Robb Cohen Team | Engel & Völkers | Boston

Pembroke

Robb Cohen Team | Engel & Völkers | Boston

Pembroke

Robb Cohen Team | Engel & Völkers | Boston

Pembroke

Robb Cohen Team | Engel & Völkers | Boston

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Pembroke


»» Lat:  42.0714907 | »» Long:  -70.809207
Pembroke Photo

Pembroke is a town in Plymouth County, Massachusetts. The southwestern section of Pembroke is also known as Bryantville. The earliest European settlers were Robert Barker and Dolor Davis, who settled in the vicinity of Herring Brook in 1650.

The town took its current form in 1820, when the western half of town known as the "West Parish" was separated and incorporated as Hanson. Shipbuilding was among the area's industries, with five yards along the North River. Famous among these were the Beaver, a vessel made famous for its role in the Boston Tea Party, and the Maria, memorialized on the Pembroke town seal. It was along the same river, on the Norwell side, that the Columbia, namesake of the Columbia River in Oregon, was launched. By the turn of the twentieth century, mills had sprung up along the river, and the town's ponds and streams provided the water for cranberry bogs. Because of rail service from Brockton, the town's ponds also provided recreation and vacation spots for city dwellers.

Today, Pembroke is mostly a suburban community, with the majority of residents working in the Greater Boston area. In recent years Pembroke has developed into a fairly affluent and desirable community, with new home developments geared towards upmarket buyers.

Pembroke is slightly smaller than the state average in terms of land area. Pembroke is bordered by Norwell to the north, Marshfield to the northeast, Duxbury to the east, Kingston to the southeast, Plympton to the south, Halifax to the southwest, Hanson to the west, and Hanover to the northwest. Pembroke is approximately twelve miles east of Brockton, thirteen miles northwest of Plymouth, and twenty-seven miles southeast of Boston.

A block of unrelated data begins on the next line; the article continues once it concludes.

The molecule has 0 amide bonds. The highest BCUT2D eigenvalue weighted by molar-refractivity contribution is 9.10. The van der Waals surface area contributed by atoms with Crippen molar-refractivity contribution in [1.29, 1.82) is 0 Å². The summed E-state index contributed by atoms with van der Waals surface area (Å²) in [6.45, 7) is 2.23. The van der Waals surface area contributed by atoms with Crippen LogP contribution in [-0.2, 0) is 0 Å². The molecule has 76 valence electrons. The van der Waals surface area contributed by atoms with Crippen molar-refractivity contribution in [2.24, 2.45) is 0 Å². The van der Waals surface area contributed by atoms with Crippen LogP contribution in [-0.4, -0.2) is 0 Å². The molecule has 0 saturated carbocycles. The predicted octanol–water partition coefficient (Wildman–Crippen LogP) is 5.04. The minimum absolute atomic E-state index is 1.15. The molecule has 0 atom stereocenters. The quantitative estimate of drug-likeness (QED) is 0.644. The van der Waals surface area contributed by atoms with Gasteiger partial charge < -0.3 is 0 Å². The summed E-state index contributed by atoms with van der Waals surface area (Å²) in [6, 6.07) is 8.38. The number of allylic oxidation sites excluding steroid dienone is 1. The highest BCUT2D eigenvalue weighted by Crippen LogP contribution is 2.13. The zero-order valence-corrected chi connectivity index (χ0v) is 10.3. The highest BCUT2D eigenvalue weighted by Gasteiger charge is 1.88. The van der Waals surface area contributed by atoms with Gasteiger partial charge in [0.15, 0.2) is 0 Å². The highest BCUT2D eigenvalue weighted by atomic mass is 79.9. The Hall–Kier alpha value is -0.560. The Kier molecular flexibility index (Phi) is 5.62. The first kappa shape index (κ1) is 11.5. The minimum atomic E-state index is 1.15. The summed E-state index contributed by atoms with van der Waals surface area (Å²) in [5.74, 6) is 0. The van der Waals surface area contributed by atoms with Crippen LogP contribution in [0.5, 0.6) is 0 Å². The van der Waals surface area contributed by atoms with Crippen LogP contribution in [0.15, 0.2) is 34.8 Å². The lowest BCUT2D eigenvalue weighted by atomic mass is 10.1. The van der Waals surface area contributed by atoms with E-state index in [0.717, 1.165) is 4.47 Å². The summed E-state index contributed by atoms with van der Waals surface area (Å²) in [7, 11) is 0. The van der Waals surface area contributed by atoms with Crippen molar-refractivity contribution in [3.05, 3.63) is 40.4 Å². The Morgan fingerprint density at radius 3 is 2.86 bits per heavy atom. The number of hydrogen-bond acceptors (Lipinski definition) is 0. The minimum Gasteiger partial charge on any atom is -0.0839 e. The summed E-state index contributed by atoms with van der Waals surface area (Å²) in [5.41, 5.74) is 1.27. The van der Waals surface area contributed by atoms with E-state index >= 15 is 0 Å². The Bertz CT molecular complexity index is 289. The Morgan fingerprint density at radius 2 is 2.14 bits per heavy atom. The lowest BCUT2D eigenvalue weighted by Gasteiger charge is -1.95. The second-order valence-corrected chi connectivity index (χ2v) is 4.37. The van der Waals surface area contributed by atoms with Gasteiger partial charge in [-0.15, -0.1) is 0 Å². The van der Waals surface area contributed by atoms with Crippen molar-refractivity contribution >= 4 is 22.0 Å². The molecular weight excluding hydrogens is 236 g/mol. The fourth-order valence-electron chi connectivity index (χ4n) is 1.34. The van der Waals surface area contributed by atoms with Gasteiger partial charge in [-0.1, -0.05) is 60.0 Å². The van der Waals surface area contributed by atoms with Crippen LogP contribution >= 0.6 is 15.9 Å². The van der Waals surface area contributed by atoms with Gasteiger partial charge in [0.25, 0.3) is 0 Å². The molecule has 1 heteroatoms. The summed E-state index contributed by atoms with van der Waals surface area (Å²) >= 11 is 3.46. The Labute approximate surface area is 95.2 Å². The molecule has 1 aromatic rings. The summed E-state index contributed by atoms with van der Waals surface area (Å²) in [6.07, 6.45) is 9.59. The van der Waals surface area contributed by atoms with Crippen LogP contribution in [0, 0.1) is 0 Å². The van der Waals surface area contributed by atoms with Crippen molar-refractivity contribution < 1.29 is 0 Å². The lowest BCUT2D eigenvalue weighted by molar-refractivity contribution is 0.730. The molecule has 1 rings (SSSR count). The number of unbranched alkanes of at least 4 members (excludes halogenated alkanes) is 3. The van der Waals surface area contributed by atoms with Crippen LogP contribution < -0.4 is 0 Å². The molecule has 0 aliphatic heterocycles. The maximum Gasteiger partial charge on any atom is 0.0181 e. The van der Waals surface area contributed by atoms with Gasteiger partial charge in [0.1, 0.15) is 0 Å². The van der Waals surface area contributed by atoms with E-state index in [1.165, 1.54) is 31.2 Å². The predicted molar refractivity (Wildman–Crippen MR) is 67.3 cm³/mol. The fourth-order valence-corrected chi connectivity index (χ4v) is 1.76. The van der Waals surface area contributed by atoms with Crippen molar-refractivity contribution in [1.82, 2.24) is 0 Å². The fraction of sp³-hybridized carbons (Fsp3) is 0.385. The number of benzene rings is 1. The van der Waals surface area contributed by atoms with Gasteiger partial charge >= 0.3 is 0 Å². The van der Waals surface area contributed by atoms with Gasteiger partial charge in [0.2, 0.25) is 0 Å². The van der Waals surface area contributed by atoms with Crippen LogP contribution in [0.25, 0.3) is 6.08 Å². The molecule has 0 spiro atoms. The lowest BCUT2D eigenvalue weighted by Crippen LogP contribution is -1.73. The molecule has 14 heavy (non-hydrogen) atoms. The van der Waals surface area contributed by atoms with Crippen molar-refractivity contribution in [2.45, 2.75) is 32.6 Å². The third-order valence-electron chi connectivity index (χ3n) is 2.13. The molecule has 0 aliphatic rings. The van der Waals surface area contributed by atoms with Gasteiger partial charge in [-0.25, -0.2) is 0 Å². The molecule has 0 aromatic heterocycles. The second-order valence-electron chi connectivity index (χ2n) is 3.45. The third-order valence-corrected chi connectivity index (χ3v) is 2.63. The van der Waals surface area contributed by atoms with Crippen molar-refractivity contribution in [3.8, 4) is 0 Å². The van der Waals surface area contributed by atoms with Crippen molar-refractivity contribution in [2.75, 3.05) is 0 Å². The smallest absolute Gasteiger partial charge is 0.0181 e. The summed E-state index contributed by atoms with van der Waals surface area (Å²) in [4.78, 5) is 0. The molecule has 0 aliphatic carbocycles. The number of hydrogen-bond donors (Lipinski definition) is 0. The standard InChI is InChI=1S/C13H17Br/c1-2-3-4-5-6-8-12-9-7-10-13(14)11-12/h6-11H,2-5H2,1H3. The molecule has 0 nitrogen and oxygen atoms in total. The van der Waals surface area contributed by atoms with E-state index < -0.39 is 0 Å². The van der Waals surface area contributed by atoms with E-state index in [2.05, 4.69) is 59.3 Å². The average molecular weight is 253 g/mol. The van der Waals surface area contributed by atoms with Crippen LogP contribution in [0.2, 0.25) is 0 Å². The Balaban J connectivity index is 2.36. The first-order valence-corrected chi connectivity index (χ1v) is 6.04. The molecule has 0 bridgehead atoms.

Pembroke's geography can be divided in half. The northern half is dominated by the rivers and streams of the area, flowing through thick forests which once provided the lumber for the North River's shipbuilding industry. The southern half is dominated by several ponds and Silver Lake, where the towns of Pembroke, Kingston, Plympton and Halifax come together. The town has its own forest, which is divided into sections around town.

One notable water resource in Pembroke is Great Sandy Bottom Pond, the water of which is currently leased to the Abington-Rockland Water Commission. There are numerous plants and animals of the area, for example, Eagles, Heron, Egret, Turtles, Racoons & Fox.

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46 Gloucester Street | Boston, MA 02115

617.962.0142

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